My friend sticks her gum on her plate while she eats and then chews it some more! It totally makes me sick. Last time we went to lunch I told her if you can’t afford a new piece of gum please let me buy you some! She just laughed and got rid of the nasty wad of gum. She thinks there is no reason to throw out the gum just because she is eating.

virtualist's avatar

..keep credit card use to a minimum and try to pay balance off each month cars with top rated (Consumer Reports) low repair frequency, never trade them in for the next car, but instead, sell on ebay for cash
..stopped subscriptions to magazines many years ago – use to coordinate news online(news news, science, technology, sports, appropriate blogs
..donate all used items no longer being personally used
..keep abode slightly cool in winter(sweaters allowed)- and slightly warm in summer(nudity not allowed) bulk at COSTCO
..use 1.5 liter wine bottles(Rosemount/Beringer favored)

gemiwing's avatar

@ubersiren It does sound extreme doesn’t it? Except I cheat- I have a handwashing plunger that saves me tons of time. A load (three shirts, 1 pants, 2 sets socks) takes about five minutes to wash. Plus it makes this really funny sound when you use it. They call it The Breather- we call it The Gurglemonster.

JasonsMom08's avatar

I thought of some more that I do…
-> I re-use glass jars (applesauce, etc) to keep beans, rice, oats, cornmeal or any other dry good in.
-> I am saving egg cartons to start my seedling next spring.
-> Freecycle baby!
-> Before we had our son, I kept the house at 63 degrees (and it was plenty warm for me). Now we keep it at 68 – never any higher.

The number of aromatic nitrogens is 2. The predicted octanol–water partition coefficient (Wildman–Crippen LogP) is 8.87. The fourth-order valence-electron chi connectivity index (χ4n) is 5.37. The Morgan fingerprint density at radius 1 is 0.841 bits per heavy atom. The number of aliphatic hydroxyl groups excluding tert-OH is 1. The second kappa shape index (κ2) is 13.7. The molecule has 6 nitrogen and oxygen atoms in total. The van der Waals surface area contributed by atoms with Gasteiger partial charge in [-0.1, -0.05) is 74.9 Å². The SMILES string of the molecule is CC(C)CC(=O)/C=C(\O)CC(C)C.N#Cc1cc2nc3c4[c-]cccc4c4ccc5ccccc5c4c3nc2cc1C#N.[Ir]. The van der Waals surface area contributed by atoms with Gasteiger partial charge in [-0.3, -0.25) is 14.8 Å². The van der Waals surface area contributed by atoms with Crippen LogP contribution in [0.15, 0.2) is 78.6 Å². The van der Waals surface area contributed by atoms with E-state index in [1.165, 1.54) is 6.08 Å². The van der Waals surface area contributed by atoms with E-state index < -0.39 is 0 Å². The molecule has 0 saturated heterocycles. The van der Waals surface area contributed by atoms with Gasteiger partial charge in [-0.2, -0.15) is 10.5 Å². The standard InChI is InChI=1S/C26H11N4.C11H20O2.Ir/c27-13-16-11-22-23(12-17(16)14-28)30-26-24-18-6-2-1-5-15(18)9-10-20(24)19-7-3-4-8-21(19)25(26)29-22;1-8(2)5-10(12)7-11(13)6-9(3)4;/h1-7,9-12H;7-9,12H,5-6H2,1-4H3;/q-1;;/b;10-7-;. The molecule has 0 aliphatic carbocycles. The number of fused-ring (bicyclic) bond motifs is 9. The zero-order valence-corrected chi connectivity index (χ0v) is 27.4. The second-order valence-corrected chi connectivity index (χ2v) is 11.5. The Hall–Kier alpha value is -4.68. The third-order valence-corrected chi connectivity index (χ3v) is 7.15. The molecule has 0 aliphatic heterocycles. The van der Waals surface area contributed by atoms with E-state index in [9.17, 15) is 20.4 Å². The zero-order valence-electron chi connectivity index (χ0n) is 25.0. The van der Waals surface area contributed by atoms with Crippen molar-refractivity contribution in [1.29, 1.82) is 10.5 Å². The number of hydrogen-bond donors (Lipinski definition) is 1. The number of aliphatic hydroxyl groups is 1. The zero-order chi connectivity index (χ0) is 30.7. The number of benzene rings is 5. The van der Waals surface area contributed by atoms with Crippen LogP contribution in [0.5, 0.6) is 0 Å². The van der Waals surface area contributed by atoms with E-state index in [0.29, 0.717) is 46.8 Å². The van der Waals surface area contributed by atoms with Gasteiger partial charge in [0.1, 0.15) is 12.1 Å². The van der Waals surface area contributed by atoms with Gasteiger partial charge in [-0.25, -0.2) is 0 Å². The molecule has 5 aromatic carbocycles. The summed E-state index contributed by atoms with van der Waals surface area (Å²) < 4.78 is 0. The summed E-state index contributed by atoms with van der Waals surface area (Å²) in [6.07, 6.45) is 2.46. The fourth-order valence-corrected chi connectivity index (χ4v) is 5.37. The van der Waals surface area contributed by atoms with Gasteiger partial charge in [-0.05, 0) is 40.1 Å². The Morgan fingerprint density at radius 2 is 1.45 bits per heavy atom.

CMaz's avatar

I buy 10 of something. Sell the 9, make enough profit, to pay for the 10th one.

Facade's avatar

I get my water from the filtering shower head I bought instead of buying it at a store.

poofandmook's avatar

I spend extra on cat litter that has clumps that never crumble, scoop every day even though I have an automatic box… and I will dump the tray back into the box and manually scoop it if I see that the rake has dumped clean litter into the tray. Because of the litter I use, there’s no chance the clumps will crumble when I do this.

SuperMouse's avatar

I am not a frugal person, but I am working hard to become one. Right now I have a couple of frugal habits though: I make my own laundry detergent, I use washable feminine products, I use a Britta pitcher instead of bottled water, and I refuse to use paper plates.

erichw1504's avatar

> I make my own beer. You wouldn’t believe how much money that saves.
> I ride my bike to work everyday, my wife and I only have one car.
> I always clip coupons, saves at least $10 every $150 I spend on groceries.

knitfroggy's avatar

Coupons are fantastic if you use them properly. I used to buy all kinds of stuff I wouldn’t normally buy just because I had a coupon! When I finally started using them on items I really use a lot I noticed a real savings!

evegrimm's avatar

—Whenever I make a purchase (that isn’t groceries), I always comparison shop to see who has the best deals.
—Before making said purchase, I try to make a list of pros/cons to see if it’s really a good idea for me to buy it.
—Every week, I try to keep to my budget. Some weeks are better than others!